Obama will campaign today in Tampa, Florida, and Richmond, Virginia, before flying to his hometown, Chicago, to cast an early-vote ballot becoming the first president to do so. He then will head to Ohio for a nighttime rally in Cleveland.
Romney will spend all of today campaigning in Ohio, then return to the state for a rally tomorrow night after an earlier event in Iowa. As Romney's schedule indicates, those two Midwestern states are seen as particularly crucial in determining the winner.
The president yesterday reached out to Hispanics, blacks and early voters, mixing rallies in Iowa and Colorado with an appearance on NBC's "Tonight Show with Jay Leno." He capped the day with a late-night rally in Nevada.
Early Voting • At his stop in Davenport, Iowa, an estimated 3,500 supporters got tickets with early-voting locations printed on the back. At a city park later in Denver, 16,000 supporters were urged to send text messages on their mobile phones to get campaign updates and make contributions to his re-election bid.
In an interview with the Des Moines Register released as he campaigned in Iowa, Obama predicted that Hispanic voters will put him over the top in the election and that their support will help propel passage of an immigration overhaul next year.
"Should I win a second term, a big reason I will win a second term is because the Republican nominee and the Republican Party have so alienated the fastest-growing demographic group in the country, the Latino community," said Obama, who exit polls show won 67 percent of the Hispanic vote in the 2008 election.
During the Republican primary contest, Romney stressed his opposition to giving legal status to undocumented immigrants without first requiring that they leave the U.S., advocating a program he described as "self-deportation." Romney has softened his rhetoric on the issue in the general-election campaign.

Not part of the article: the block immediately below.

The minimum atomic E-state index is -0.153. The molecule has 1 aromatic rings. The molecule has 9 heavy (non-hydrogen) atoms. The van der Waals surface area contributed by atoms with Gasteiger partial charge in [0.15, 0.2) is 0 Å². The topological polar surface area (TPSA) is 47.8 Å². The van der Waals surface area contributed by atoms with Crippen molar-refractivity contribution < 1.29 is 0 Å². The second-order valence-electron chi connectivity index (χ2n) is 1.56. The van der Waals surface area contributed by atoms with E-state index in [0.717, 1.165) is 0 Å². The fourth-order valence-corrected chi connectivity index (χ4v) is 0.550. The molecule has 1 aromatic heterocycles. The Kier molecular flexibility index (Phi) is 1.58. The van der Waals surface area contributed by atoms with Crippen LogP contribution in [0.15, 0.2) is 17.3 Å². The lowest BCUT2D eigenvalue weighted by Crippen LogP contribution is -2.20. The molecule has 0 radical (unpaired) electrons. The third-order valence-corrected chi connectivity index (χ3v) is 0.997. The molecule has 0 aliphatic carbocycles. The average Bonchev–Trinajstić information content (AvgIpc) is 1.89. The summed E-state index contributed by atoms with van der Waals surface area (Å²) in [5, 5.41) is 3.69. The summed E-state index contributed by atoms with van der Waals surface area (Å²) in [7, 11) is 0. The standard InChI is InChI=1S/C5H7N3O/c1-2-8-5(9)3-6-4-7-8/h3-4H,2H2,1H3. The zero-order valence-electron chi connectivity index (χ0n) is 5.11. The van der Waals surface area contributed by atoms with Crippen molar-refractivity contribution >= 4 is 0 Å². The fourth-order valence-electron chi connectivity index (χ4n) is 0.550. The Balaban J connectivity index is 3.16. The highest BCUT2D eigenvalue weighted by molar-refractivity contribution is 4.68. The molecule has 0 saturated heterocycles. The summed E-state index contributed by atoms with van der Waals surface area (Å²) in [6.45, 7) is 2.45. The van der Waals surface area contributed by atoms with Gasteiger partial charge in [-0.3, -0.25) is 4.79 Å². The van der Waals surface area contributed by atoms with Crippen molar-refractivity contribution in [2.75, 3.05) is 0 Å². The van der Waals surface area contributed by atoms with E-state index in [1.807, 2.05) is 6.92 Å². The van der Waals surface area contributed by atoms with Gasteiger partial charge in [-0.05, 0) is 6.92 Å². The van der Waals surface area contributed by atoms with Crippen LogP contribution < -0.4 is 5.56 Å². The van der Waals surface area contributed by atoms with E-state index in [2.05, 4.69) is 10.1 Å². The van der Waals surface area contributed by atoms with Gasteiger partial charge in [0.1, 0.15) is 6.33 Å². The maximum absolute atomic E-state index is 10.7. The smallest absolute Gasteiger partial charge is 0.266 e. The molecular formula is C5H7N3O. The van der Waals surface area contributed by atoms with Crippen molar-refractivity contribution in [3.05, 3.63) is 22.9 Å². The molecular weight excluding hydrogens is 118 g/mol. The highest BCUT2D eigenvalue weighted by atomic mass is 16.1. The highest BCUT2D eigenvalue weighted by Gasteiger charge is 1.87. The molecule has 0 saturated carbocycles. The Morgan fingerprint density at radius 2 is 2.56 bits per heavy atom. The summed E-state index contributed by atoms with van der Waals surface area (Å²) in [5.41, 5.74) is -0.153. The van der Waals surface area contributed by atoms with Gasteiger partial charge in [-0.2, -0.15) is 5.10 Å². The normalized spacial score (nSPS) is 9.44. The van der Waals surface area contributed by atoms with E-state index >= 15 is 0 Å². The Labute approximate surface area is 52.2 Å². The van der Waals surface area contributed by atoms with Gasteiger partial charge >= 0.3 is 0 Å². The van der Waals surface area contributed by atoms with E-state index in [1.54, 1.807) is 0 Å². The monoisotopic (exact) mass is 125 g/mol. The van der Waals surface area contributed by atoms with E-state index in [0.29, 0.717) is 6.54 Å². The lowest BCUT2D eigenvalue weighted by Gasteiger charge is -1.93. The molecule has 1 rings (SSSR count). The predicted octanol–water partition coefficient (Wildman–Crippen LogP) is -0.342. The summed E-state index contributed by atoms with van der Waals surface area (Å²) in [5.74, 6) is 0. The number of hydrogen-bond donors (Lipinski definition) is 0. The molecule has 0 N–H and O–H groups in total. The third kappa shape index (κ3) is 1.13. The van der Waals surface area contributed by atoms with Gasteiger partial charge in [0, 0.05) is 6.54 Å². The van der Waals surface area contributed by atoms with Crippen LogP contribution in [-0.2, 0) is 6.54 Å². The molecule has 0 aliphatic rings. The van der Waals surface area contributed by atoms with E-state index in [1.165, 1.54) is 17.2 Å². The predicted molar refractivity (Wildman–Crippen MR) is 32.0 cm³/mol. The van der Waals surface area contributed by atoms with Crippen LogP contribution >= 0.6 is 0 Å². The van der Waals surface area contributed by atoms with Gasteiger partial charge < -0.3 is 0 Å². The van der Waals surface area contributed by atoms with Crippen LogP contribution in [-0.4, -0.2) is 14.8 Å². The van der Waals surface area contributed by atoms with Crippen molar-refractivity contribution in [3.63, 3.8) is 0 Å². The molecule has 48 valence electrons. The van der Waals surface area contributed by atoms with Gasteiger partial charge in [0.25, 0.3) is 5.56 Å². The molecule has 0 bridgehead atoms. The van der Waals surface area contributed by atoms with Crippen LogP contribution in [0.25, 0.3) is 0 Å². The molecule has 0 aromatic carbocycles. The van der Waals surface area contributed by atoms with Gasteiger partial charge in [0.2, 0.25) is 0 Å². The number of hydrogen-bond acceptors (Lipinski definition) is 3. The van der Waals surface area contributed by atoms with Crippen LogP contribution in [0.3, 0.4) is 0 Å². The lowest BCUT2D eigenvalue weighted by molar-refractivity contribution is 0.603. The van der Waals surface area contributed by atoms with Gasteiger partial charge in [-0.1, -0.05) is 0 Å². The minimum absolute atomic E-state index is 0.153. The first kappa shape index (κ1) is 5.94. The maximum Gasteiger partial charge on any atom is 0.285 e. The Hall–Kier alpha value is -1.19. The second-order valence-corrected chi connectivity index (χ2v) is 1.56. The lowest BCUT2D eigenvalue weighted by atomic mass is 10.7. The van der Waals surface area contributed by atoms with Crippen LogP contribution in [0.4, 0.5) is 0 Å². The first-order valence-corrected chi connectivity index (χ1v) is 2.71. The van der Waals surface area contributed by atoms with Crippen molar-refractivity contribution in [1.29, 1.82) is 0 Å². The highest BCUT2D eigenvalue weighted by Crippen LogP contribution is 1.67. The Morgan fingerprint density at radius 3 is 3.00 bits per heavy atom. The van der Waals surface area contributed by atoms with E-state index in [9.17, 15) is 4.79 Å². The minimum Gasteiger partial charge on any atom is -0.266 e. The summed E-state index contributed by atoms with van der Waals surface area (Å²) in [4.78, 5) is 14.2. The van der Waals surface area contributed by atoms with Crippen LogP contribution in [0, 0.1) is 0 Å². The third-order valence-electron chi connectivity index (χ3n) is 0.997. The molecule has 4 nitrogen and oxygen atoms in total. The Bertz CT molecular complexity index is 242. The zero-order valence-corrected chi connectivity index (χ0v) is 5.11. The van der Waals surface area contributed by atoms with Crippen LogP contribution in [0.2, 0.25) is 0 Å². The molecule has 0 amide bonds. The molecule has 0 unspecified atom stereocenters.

Minority Voters • Also airing yesterday were interviews the president gave a day earlier to Latino radio hosts Fernando Espuelas and Alex Lucas and African American radio host Tom Joyner part of the Obama team's effort to maximize his support from minority voters.
Romney kept his target audience broad and his message straightforward in his campaign stops, charging Obama with failing to effectively restore economic growth and promoting policies that will lead to a downturn.
In Reno, Nevada, Romney said a second Obama term would make it harder for Americans to get health care or a mortgage, limit educational choices for children, saddle students with more debt and leave home values continuing to "bump along in the basement."
Nevada was among the states hit hardest by the housing slump that began in 2006 and was a catalyst for the worst U.S. recession since the Great Depression.
Housing Market • Romney said that as president, "We're going to finally get this housing market going and get jobs and get this economy going."
His top economic adviser told attendees at a conference sponsored by the Economist magazine in New York that, if Obama is re-elected, the economy probably would be hit by $607 billion in mandated spending cuts and tax increases, the so-called fiscal cliff.
"There is a good chance, if the president wins, we go over the cliff," said Glenn Hubbard, who also serves as dean of Columbia Business School.
Obama, in the Des Moines Register interview, expressed optimism he can cut a deal with Republican lawmakers to avoid triggering automatic spending cuts and tax increases at year's end.
Later, in an interview on Leno's late-night show, Obama elaborated. "We've got to deal with our deficit," he said. "We can't keep on kicking the can down the road. I hope that we can get it done by the end of this year. It just requires some compromise which shouldn't be a dirty word."
Tough Choices • "Solving this is not that hard," he said. "It requires some tough choices, but we know what the choices are," including higher taxes on top earners and cuts in some programs.